Dare to Knock?


Luke 11: 5-10

Everybody knows this one. Come on, say it with me now:

“Ask and you will receive. Seek and you will find. Knock and it will be opened to you. For whoever asks, receives; whoever seeks, finds; and whoever knocks is admitted.”

So now the question is this: do I dare to knock?

As I read this parable, the words that leaped off the page at me were not the familiar lines I have just quoted. No, what stood out to me was “in the middle of the night”. As I spent some time with this it occurred to me that when Jesus speaks of the man banging on his friend’s door to borrow three loaves of bread, he comes in the middle of the night. That led me to more questions than answers.

How desperate do I have to be to bang on a person’s door in the middle of the night? How did I get to this door? Where did I come from? Did I leave a place of relative comfort and safety or I am searching for a safe haven for the night? If I bang on this door, do I really even know what I need? Do I have to courage to ask for it? Do I have the faith to admit that I may not know what I need but know deep down that I need something I can only find here? Do I have the audacity to ask for refuge for the night?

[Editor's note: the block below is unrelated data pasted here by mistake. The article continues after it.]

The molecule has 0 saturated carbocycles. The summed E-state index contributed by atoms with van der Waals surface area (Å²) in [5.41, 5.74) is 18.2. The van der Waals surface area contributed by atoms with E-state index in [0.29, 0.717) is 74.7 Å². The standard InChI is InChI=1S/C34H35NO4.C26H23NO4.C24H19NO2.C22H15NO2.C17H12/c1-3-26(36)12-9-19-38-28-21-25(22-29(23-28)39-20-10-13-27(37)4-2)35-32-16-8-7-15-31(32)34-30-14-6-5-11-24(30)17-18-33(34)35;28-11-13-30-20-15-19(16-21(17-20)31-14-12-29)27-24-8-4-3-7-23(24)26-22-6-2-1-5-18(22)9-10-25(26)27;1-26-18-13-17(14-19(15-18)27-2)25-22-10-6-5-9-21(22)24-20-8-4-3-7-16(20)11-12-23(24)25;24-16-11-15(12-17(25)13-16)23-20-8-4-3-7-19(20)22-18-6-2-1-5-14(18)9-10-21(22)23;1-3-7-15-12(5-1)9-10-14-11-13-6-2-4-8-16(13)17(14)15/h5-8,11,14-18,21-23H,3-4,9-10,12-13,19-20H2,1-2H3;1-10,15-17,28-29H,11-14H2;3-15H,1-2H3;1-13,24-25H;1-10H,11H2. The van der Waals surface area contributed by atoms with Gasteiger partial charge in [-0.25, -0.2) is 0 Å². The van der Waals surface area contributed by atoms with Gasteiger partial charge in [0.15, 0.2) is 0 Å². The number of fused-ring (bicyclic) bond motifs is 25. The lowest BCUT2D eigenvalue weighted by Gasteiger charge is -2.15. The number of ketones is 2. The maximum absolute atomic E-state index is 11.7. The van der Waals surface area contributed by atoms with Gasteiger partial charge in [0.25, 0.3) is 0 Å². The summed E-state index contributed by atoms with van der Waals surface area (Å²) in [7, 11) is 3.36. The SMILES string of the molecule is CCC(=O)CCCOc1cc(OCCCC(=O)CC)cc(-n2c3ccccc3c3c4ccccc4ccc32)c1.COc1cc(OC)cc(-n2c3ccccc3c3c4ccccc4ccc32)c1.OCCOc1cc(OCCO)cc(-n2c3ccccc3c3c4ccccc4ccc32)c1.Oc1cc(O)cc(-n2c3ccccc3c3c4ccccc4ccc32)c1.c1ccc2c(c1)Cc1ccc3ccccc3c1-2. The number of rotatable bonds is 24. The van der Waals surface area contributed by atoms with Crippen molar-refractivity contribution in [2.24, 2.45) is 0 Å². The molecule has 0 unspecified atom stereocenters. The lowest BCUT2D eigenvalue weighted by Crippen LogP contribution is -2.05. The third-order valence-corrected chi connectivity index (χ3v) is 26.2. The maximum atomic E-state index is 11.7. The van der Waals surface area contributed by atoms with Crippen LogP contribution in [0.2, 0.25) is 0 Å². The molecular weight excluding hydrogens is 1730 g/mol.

One thing I am certain of: if I am going to venture out in the middle of the night in search of something, I would have to be fairly certain that the occupant of this house would open the door. I would also have to be certain that the occupant would be both capable and willing to provide me with whatever it is that I need.

At the encouragement of my spiritual director, I placed myself in this scene and spent several evenings returning to it. The following is what I saw and heard there in the middle of the night at the door of the house of my Lord.

For several nights, I could walk up the path to a small, warm looking cottage. I could see a single light on in the kitchen and I could bang loudly on the heavy arched door of this cottage. Jesus would open the door and I would find myself frozen, without words, only tears. Part of me wanted to fall at His feet and part of me wanted to flee down the path, too afraid to admit I didn’t really know why I was there. I would stand there, crying, until I could stand it no longer and I would sadly take myself out of the scene, praying for the courage to return. After a week of this, I was finally able to stay there.

The door opens and I am face to face with Jesus. I can see the kindness and compassion in His eyes. He already knows why I have come and yet He waits patiently for me to speak. I am overwhelmed by exhaustion and a swirling storm of emotions. I am tired, lonely, and completely empty. Again I am frozen, speechless, on the doorstep with tears coursing down my cheeks. Some nasty little voice inside whispers to me “Run! You don’t belong here and you know it.” I can feel the fear welling up inside of me. The insecurity creeps in again. Who am I to bang on the door of my Lord in the middle of the night?